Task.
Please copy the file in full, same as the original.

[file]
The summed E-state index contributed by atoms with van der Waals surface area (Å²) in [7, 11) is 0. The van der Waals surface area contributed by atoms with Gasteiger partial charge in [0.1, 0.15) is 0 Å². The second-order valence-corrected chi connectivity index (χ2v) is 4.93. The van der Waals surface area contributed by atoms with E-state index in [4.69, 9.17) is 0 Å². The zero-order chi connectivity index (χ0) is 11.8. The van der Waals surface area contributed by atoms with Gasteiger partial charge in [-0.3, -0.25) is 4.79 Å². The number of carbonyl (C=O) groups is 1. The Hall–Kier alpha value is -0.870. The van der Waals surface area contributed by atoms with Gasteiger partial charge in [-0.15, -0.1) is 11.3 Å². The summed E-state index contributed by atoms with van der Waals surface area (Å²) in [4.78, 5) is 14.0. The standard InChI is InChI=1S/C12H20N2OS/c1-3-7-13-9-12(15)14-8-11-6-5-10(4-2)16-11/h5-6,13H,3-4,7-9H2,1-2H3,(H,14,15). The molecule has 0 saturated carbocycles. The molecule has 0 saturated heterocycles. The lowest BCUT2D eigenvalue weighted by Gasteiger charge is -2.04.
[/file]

The summed E-state index contributed by atoms with van der Waals surface area (Å²) in [7, 11) is 0. The van der Waals surface area contributed by atoms with Gasteiger partial charge in [0.1, 0.15) is 0 Å². The second-order valence-corrected chi connectivity index (χ2v) is 4.93. The van der Waals surface area contributed by atoms with E-state index in [4.69, 9.17) is 0 Å². The zero-order chi connectivity index (χ0) is 11.8. The van der Waals surface area contributed by atoms with Gasteiger partial charge in [-0.3, -0.25) is 4.79 Å². The number of carbonyl (C=O) groups is 1. The Hall–Kier alpha value is -0.870. The van der Waals surface area contributed by atoms with Gasteiger partial charge in [-0.15, -0.1) is 11.3 Å². The summed E-state index contributed by atoms with van der Waals surface area (Å²) in [4.78, 5) is 14.0. The standard InChI is InChI=1S/C12H20N2OS/c1-3-7-13-9-12(15)14-8-11-6-5-10(4-2)16-11/h5-6,13H,3-4,7-9H2,1-2H3,(H,14,15). The molecule has 0 saturated carbocycles. The molecule has 0 saturated heterocycles. The lowest BCUT2D eigenvalue weighted by Gasteiger charge is -2.04.